But for those who believe in Thompson’s innocence, the execution represented another sign that America’s system of justice has veered onto a dangerous course. With the courts taking a harder line and Congress working to quicken the appeals process, they argued, more and more innocent men and women could be marched to a state-sanctioned death.
“I do believe in my heart he was innocent,” said Andy Love, one of Thompson’s appellate attorneys. “He got such a raw deal from the beginning, from the lousy representation at trial to the manipulation by the state, to the procedural technicalities applied by the courts to deny a new hearing.”
Thompson’s friends echoed such views. In the dimly lit viewing area outside the death chamber, the only open emotions on display were their mournful sobs.
The process was carried off with perfunctory dispatch. About 50 witnesses--state officials, attorneys, the victim’s brothers, 13 members of the media--fanned out in the eerily intimate oval room surrounding the death chamber.
At 12:01 a guard slid open a small steel plate on a door and whispered to technicians that everyone was in place. With that, two guards pulled open two curtains on curving rods, revealing the decommissioned gas chamber, an antiquated capsule of forged iron and rivets with large viewing windows.
Inside was Thompson, wearing blue denim prison garb and gray socks and lying on a padded gurney, his body held tightly in place by taut Velcro straps.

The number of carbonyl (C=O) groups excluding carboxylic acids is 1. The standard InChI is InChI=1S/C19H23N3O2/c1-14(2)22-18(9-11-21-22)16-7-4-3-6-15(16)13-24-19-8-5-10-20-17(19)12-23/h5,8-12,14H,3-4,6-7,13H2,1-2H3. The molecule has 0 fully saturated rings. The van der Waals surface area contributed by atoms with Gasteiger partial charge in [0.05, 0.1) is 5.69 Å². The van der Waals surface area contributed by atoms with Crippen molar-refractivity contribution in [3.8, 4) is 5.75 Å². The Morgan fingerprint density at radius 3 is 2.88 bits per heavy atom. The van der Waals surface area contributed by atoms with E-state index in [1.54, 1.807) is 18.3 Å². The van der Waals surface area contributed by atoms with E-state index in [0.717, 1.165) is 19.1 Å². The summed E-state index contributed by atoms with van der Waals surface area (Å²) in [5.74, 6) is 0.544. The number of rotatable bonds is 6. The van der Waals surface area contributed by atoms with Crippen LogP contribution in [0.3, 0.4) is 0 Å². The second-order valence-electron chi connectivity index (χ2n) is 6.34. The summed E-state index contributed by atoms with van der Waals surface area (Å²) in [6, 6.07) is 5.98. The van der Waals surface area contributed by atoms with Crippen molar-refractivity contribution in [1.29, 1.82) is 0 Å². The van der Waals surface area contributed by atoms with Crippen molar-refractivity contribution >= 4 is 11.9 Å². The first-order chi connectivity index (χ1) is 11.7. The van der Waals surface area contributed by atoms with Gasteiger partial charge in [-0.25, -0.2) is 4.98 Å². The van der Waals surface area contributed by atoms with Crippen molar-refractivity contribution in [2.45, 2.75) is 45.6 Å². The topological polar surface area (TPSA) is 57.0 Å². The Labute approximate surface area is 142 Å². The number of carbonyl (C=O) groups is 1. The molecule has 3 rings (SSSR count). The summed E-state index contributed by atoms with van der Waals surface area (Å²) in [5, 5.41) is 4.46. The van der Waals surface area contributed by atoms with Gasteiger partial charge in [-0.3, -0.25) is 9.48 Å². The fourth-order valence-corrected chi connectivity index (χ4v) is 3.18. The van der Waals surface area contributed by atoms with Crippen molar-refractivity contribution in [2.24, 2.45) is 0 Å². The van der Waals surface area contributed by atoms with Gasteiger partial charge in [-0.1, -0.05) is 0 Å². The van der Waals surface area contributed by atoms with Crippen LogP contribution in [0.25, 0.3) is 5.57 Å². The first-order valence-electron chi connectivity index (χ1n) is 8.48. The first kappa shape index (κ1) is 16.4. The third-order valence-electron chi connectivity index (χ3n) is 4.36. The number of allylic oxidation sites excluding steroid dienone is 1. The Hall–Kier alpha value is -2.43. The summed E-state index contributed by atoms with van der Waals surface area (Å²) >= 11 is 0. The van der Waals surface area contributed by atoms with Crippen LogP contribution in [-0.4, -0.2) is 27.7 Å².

Only his head--shaved to a stubble--was unrestrained. And as the curtain opened, he strained to lift it and see the friends who came to be with him as he died.
A guard announced that the execution would begin. The first of three drugs that would render Thompson unconscious--then stop his breathing and finally his heart--began streaming through twin intravenous tubes strapped to both arms with clear medical tape and cotton swabs.
For two minutes there seemed to be no effect. Thompson struggled to raise his head three times, mouthing words to his friends. A broad smile creased his mustachioed face. His friends smiled back.
Witnesses said they could not hear, but it was easy to read Thompson’s lips.
“I love you,” he said.
One friend, Rita Barker, began sobbing. Barker, an attorney who got to know Thompson in recent years with visits to San Quentin, blew him a kiss. Bill Arzbaecher, another lawyer who became Thompson’s friend while working on his case in the early 1990s, put a consoling arm around Barker as a guard motioned for quiet.
Thompson’s head tired and dropped, but he lifted it again. Finally, it settled onto the table and his eyes closed forever. He gave a cough, a few fluttered breaths, then all movement stopped.
By then, Barker and Arzbaecher had slumped into a crouch, their heads bowed. Two other longtime acquaintances--a minister’s son from the church Thompson attended as a youth and the man’s wife--also crouched and wept. Lynne Coffin, a law partner of Love’s, stood arm in arm with Peggy Harrell, the minister who had been with Thompson nearly to the final moments that he was led into the death chamber.
Jack Fleischli and his younger brother, Matthew, sat stoically through it all, thinking of their sister’s death and the life she might have led.
To hear additional impressions of the execution from staff writer Eric Bailey, go to The Times’ Web site: https://www.latimes.com/execution